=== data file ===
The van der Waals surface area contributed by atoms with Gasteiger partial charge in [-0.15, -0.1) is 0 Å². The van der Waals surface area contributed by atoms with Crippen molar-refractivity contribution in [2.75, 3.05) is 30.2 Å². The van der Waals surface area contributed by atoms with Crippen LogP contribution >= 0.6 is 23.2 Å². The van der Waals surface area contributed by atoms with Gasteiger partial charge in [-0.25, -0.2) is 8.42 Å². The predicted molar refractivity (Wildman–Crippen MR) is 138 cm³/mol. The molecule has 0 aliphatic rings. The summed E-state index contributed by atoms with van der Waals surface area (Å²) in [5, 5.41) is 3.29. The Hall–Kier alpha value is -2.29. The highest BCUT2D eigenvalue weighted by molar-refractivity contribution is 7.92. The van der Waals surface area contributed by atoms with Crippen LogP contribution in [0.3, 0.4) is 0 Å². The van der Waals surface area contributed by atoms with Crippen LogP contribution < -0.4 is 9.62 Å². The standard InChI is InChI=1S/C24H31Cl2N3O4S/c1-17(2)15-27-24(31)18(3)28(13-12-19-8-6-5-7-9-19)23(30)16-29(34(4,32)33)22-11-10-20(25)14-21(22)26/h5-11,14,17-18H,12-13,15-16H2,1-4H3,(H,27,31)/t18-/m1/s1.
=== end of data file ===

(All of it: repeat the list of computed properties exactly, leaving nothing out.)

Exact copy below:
The van der Waals surface area contributed by atoms with Gasteiger partial charge in [-0.15, -0.1) is 0 Å². The van der Waals surface area contributed by atoms with Crippen molar-refractivity contribution in [2.75, 3.05) is 30.2 Å². The van der Waals surface area contributed by atoms with Crippen LogP contribution >= 0.6 is 23.2 Å². The van der Waals surface area contributed by atoms with Gasteiger partial charge in [-0.25, -0.2) is 8.42 Å². The predicted molar refractivity (Wildman–Crippen MR) is 138 cm³/mol. The molecule has 0 aliphatic rings. The summed E-state index contributed by atoms with van der Waals surface area (Å²) in [5, 5.41) is 3.29. The Hall–Kier alpha value is -2.29. The highest BCUT2D eigenvalue weighted by molar-refractivity contribution is 7.92. The van der Waals surface area contributed by atoms with Crippen LogP contribution in [0.3, 0.4) is 0 Å². The van der Waals surface area contributed by atoms with Crippen LogP contribution < -0.4 is 9.62 Å². The standard InChI is InChI=1S/C24H31Cl2N3O4S/c1-17(2)15-27-24(31)18(3)28(13-12-19-8-6-5-7-9-19)23(30)16-29(34(4,32)33)22-11-10-20(25)14-21(22)26/h5-11,14,17-18H,12-13,15-16H2,1-4H3,(H,27,31)/t18-/m1/s1.